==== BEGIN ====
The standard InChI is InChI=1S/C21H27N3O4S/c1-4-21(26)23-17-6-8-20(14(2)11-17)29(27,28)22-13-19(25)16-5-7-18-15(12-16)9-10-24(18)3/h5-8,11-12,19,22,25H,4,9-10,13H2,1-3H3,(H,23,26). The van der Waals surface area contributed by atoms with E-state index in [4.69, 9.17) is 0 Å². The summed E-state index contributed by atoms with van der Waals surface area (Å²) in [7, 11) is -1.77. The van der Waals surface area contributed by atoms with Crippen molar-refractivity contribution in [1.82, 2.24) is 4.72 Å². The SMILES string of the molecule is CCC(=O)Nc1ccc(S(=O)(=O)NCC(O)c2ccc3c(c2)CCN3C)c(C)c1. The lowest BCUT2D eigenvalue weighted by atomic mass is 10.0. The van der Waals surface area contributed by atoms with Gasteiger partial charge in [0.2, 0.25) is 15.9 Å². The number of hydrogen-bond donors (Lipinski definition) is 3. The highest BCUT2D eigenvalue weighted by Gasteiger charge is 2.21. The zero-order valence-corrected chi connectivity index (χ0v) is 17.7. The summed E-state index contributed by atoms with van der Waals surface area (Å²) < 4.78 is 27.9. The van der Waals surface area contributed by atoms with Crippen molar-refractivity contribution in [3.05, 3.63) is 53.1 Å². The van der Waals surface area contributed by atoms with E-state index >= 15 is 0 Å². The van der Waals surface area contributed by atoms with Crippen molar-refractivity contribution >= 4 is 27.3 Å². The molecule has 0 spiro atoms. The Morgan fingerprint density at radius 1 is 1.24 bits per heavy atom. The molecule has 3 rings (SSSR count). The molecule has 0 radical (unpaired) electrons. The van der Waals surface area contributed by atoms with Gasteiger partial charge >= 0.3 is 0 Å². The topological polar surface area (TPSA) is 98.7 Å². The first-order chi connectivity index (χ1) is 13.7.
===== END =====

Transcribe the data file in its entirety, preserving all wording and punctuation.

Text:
The standard InChI is InChI=1S/C21H27N3O4S/c1-4-21(26)23-17-6-8-20(14(2)11-17)29(27,28)22-13-19(25)16-5-7-18-15(12-16)9-10-24(18)3/h5-8,11-12,19,22,25H,4,9-10,13H2,1-3H3,(H,23,26). The van der Waals surface area contributed by atoms with E-state index in [4.69, 9.17) is 0 Å². The summed E-state index contributed by atoms with van der Waals surface area (Å²) in [7, 11) is -1.77. The van der Waals surface area contributed by atoms with Crippen molar-refractivity contribution in [1.82, 2.24) is 4.72 Å². The SMILES string of the molecule is CCC(=O)Nc1ccc(S(=O)(=O)NCC(O)c2ccc3c(c2)CCN3C)c(C)c1. The lowest BCUT2D eigenvalue weighted by atomic mass is 10.0. The van der Waals surface area contributed by atoms with Gasteiger partial charge in [0.2, 0.25) is 15.9 Å². The number of hydrogen-bond donors (Lipinski definition) is 3. The highest BCUT2D eigenvalue weighted by Gasteiger charge is 2.21. The zero-order valence-corrected chi connectivity index (χ0v) is 17.7. The summed E-state index contributed by atoms with van der Waals surface area (Å²) < 4.78 is 27.9. The van der Waals surface area contributed by atoms with Crippen molar-refractivity contribution in [3.05, 3.63) is 53.1 Å². The van der Waals surface area contributed by atoms with E-state index >= 15 is 0 Å². The van der Waals surface area contributed by atoms with Crippen molar-refractivity contribution >= 4 is 27.3 Å². The molecule has 0 spiro atoms. The Morgan fingerprint density at radius 1 is 1.24 bits per heavy atom. The molecule has 3 rings (SSSR count). The molecule has 0 radical (unpaired) electrons. The van der Waals surface area contributed by atoms with Gasteiger partial charge >= 0.3 is 0 Å². The topological polar surface area (TPSA) is 98.7 Å². The first-order chi connectivity index (χ1) is 13.7.